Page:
Metabolic Disorders in Sheep

The biggest risk period for metabolic disorders in sheep is around lambing time. Problems often arise when body condition score targets haven’t been met and the nutritional needs of the ewe are not adequately met during pregnancy and early lactation.

Below is a breakdown of the 3 main metabolic disorders in sheep that we see:

    1. Sleepy Sickness

      Sleepy sickness is predominantly a condition of multiple bearing ewes that occurs in late pregnancy. Overweight, underweight and older ewes are at increased risk. The common symptoms seen with sleepy sickness are dullness, off feed, nervous signs, recumbancy and death. Sleepy sickness occurs when the metabolic requirement for glucose is not met, meaning the ewe begins to absorb her body fat for energy, and in doing this, toxic ketones are produced as a by-product.

      Contact your vet if you notice any of these symptoms, they can provide you with advice and assistance with treatment. Any affected animals should also be provided with shelter, feed and water to aid in recovery.

    2. Milk Fever (Hypocalcaemia)

      Milk fever occurs when there is insufficient intake and absorption of calcium from feed, and insufficient re-absorption of calcium from the bones to meet demands. It predominantly occurs in mature ewes in late pregnancy but can occur after lambing as well. Precipitating factors that can cause milk fever are a sudden change or decrease in feed, stress from a sudden weather event or yarding. Affected ewes will be weak and wobbly on their feet and eventually sit down unable to get up, often with their head turned to the side.

      Affected ewes require glucose, calcium, and magnesium immediately as their condition can decline rapidly. Contact your vet for advice around treatment.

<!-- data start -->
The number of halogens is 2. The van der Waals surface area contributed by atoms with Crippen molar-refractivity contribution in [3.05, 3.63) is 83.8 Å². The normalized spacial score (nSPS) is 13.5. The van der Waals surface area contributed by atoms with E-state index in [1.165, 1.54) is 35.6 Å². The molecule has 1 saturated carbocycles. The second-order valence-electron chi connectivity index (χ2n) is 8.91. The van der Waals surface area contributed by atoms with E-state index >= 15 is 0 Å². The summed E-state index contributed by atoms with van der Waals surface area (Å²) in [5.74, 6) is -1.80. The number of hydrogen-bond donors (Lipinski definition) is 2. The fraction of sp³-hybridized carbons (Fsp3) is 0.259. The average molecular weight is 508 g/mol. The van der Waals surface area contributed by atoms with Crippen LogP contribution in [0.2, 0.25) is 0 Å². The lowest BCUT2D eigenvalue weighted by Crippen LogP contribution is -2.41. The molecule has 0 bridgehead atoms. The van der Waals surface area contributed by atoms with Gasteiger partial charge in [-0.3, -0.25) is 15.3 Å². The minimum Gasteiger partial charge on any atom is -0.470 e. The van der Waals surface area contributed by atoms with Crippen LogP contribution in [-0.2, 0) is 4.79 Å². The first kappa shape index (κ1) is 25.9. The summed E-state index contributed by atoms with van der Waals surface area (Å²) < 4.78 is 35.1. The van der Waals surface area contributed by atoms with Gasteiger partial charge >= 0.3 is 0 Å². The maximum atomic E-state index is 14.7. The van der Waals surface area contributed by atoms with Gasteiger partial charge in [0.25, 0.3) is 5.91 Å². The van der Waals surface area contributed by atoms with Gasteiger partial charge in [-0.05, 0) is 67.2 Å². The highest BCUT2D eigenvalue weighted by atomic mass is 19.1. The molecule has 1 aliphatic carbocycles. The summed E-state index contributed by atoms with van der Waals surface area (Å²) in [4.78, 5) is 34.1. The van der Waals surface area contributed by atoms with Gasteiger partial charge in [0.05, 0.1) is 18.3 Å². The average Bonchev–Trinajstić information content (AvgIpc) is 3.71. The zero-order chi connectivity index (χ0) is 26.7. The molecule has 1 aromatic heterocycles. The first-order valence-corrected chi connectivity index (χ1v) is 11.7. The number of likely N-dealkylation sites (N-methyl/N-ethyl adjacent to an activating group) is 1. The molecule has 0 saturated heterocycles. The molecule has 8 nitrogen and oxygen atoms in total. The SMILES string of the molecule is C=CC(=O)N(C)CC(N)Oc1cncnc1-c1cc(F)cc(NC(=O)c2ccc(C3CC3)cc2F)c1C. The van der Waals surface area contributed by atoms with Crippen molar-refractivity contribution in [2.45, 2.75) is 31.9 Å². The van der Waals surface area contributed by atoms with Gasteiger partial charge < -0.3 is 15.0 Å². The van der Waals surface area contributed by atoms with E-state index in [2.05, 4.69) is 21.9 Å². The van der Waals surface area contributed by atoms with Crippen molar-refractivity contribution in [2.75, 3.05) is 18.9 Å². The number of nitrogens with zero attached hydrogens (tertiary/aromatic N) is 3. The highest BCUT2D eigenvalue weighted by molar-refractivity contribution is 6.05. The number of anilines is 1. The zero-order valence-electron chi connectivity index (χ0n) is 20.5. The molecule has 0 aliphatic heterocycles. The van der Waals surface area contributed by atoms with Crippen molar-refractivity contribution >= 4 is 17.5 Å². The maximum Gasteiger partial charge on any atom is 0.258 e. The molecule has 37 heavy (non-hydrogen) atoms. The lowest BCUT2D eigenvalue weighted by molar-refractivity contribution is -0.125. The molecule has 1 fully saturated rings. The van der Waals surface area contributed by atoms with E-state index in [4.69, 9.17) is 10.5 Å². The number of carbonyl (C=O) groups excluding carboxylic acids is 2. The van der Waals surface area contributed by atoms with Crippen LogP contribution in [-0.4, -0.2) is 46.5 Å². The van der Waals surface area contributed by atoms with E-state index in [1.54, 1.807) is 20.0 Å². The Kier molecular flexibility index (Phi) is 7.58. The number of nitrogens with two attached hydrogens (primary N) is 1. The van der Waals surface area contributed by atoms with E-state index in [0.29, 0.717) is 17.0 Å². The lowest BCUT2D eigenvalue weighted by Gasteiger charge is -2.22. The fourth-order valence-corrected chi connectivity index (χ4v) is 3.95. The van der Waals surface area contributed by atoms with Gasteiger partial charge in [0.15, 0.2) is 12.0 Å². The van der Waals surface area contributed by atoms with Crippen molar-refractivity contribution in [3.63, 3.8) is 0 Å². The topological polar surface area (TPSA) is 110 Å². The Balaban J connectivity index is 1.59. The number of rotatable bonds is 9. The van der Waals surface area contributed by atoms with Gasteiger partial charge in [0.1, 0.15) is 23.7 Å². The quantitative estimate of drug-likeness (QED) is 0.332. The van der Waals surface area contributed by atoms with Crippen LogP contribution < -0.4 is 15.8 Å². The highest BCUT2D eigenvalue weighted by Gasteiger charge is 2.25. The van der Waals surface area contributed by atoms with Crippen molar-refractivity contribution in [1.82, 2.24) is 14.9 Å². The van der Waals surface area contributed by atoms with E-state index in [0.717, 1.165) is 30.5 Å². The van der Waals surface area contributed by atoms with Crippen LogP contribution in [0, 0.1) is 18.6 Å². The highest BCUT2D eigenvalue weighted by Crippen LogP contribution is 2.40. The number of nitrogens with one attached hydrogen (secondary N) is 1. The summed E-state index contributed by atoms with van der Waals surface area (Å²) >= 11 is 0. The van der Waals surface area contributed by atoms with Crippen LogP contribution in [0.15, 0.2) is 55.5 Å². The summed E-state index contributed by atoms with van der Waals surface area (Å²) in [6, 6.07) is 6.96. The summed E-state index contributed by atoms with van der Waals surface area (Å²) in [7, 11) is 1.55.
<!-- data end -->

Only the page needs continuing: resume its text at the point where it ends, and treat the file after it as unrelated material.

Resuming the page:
3. Grass Staggers (Hypomagnesaemia)

      Grass staggers is seen primarily in mature lactating ewes and it occurs due to low magnesium levels. There is no appreciable storage of magnesium within the body, hence magnesium levels rely on continuous intake from feed. A ewes absorption of magnesium from the rumen can also be affected by other factors such as potassium and ammonia concentration. Usually the precipitating factor for hypomagnesaemia is energy imbalance, which may be bought on by inadequate feed over a period of time or sudden stress of a weather event or other illness.

      Due to the rapid progression of the disease, ewes with hypomagnesaemia are usually found dead in the paddock. If discovered earlier, affected sheep often become dull and go off feed, then develop muscle tremors and a spastic gait. Eventually they collapse on one side and begin convulsing and paddling their legs until death occurs.

      If you notice any of these signs contact your vet urgently so the problem can be diagnosed and treated as soon as possible to minimise losses.

Clostridial vaccination:

By 2-4 weeks pre-lambing, a single dose of 5in1 should have been administered to your ewes to help protect them and their lambs against clostridial diseases, which can be fatal. Lambs from vaccinated ewes will need their first dose of 5in1 before 6 weeks old and then a second dose 4 weeks later. A booster is then followed annually. If your lambs are from unvaccinated ewes, they will need Lamb Vaccine at tailing to protect them from Tetanus. They still require two vaccinations of the 5in1 to be protected.